A few notes. Since we were in Vermont and the closest dealership was five hours away, I never even test drove a car or met a salesperson in person. The reps I worked with were great and answered questions quickly and honestly. Thinking about every in-person vehicle I’ve bought, I can think of at least one slimy tactic used with each one.
The hardest part is waiting for a VIN. It took a few weeks, and you question whether or not you bought a car during that time. Once the VIN came in, I priced insurance (Progressive seemed the best at the time) and finalized the numbers. We were now about four weeks into the process. I was looking at the end of June or early July delivery. I went from not caring about Tesla to growing impatient.
Somehow my car was ready much earlier. It was in Paramus by June 4 or June 5. Since the trade-in was in my wife’s name, she’d have to go to Paramus too. Due to work and kids’ schedules, it would be weeks before that could happen. Fortunately, there is an option of bringing the car to you. Unfortunately, it’s $750. I bit the bullet and had them deliver, primarily afraid of the test drives that would be happening if I left it at a dealership for a month. I wonder who put the 276 miles the car was delivered with since the paperwork had the milage at 12.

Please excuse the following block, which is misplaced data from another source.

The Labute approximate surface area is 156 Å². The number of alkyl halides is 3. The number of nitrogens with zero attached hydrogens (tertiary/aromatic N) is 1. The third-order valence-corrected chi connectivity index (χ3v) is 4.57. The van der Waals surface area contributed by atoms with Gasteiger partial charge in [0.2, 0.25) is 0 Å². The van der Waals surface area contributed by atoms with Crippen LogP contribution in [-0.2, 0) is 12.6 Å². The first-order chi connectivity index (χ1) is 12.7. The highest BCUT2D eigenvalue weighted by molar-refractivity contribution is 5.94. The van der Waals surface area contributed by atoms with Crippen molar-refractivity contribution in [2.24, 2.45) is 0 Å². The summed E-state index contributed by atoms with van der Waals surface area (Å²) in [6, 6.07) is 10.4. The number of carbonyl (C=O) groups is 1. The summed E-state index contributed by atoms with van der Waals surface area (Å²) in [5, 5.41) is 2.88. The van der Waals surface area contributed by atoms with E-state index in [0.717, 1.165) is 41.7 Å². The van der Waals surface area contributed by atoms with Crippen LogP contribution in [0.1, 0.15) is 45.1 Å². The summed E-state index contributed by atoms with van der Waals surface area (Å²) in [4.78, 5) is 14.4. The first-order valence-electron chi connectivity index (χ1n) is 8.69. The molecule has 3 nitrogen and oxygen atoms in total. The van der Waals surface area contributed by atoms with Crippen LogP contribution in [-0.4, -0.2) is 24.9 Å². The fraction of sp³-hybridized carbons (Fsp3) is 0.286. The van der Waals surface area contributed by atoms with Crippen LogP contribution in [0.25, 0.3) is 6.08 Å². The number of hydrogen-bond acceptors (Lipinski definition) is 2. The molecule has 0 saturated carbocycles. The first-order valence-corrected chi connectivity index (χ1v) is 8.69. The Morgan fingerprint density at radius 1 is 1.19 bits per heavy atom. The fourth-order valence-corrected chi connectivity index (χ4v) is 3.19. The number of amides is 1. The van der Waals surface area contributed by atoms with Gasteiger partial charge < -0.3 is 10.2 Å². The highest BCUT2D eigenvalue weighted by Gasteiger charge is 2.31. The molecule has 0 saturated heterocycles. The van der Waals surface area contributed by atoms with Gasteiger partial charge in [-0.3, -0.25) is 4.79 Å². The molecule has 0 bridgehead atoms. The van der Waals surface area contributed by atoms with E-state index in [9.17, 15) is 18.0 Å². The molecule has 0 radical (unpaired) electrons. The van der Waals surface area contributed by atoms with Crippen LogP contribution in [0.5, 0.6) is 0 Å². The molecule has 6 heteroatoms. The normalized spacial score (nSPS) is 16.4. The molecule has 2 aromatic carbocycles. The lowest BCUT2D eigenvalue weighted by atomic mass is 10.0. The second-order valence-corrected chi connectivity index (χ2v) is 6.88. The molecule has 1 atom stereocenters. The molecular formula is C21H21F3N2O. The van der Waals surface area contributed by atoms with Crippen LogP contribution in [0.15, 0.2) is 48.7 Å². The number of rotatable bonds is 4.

In the three months since I’ve driven it another 4,500 miles, those miles include highways from Vermont to New Jersey, hundreds of miles on pebbly dirt roads, and over grass and hills. The same roads my Subaru has conquered, the Tesla Y has handled equally well. I’ve read the paint job is one of the car’s weaknesses, but so far, it’s fared well, although it’s been a while since I’ve done a deep clean. I’m not fastidious when it comes to keeping the exterior smudge-free.
What I love about the car. First, yes, it’s fast. Suddenly other cars want to race you, and with a 0-60 time under 5 seconds, it probably can beat all of those Subaru tuners I seem to always be next to at Vermont traffic lights. There’s even an upgrade on the app to take your 0-60 time from 4.8 down to 4.2 seconds. That is if you pay $2000. I may at some point, but the temptation is not that strong right now. If you have the performance model, you’re already under 4 seconds.